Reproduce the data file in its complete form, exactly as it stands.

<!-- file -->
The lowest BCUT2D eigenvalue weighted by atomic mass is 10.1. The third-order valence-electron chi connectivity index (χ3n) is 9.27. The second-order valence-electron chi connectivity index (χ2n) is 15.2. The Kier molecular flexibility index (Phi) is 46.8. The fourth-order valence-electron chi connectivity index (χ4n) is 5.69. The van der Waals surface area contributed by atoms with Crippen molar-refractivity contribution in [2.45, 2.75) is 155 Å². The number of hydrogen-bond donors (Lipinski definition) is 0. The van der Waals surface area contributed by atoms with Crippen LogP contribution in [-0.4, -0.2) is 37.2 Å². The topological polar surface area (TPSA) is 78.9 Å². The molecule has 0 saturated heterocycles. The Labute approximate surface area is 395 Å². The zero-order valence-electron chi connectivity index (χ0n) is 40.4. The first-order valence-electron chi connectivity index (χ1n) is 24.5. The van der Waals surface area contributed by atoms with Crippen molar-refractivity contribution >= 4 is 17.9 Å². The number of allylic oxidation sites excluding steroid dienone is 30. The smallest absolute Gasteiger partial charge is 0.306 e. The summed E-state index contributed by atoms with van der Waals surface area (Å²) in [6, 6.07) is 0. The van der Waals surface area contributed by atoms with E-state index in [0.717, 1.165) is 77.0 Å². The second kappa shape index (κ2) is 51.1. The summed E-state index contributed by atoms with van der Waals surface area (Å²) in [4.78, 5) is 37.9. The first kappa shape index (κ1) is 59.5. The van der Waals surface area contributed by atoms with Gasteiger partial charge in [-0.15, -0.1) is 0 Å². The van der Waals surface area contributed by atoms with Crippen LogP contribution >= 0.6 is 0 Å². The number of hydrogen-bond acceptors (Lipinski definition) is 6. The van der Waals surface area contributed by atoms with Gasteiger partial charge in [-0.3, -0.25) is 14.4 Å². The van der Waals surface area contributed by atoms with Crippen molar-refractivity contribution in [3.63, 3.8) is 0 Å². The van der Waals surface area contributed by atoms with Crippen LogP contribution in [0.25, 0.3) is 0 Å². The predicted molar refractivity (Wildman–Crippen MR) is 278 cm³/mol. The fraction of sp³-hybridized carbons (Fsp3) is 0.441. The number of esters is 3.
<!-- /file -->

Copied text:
The lowest BCUT2D eigenvalue weighted by atomic mass is 10.1. The third-order valence-electron chi connectivity index (χ3n) is 9.27. The second-order valence-electron chi connectivity index (χ2n) is 15.2. The Kier molecular flexibility index (Phi) is 46.8. The fourth-order valence-electron chi connectivity index (χ4n) is 5.69. The van der Waals surface area contributed by atoms with Crippen molar-refractivity contribution in [2.45, 2.75) is 155 Å². The number of hydrogen-bond donors (Lipinski definition) is 0. The van der Waals surface area contributed by atoms with Crippen LogP contribution in [-0.4, -0.2) is 37.2 Å². The topological polar surface area (TPSA) is 78.9 Å². The molecule has 0 saturated heterocycles. The Labute approximate surface area is 395 Å². The zero-order valence-electron chi connectivity index (χ0n) is 40.4. The first-order valence-electron chi connectivity index (χ1n) is 24.5. The van der Waals surface area contributed by atoms with Crippen molar-refractivity contribution >= 4 is 17.9 Å². The number of allylic oxidation sites excluding steroid dienone is 30. The smallest absolute Gasteiger partial charge is 0.306 e. The summed E-state index contributed by atoms with van der Waals surface area (Å²) in [6, 6.07) is 0. The van der Waals surface area contributed by atoms with E-state index in [0.717, 1.165) is 77.0 Å². The second kappa shape index (κ2) is 51.1. The summed E-state index contributed by atoms with van der Waals surface area (Å²) in [4.78, 5) is 37.9. The first kappa shape index (κ1) is 59.5. The van der Waals surface area contributed by atoms with Gasteiger partial charge in [-0.15, -0.1) is 0 Å². The van der Waals surface area contributed by atoms with Crippen LogP contribution >= 0.6 is 0 Å². The number of hydrogen-bond acceptors (Lipinski definition) is 6. The van der Waals surface area contributed by atoms with Gasteiger partial charge in [-0.3, -0.25) is 14.4 Å². The van der Waals surface area contributed by atoms with Crippen molar-refractivity contribution in [3.63, 3.8) is 0 Å². The van der Waals surface area contributed by atoms with Crippen LogP contribution in [0.25, 0.3) is 0 Å². The predicted molar refractivity (Wildman–Crippen MR) is 278 cm³/mol. The fraction of sp³-hybridized carbons (Fsp3) is 0.441. The number of esters is 3.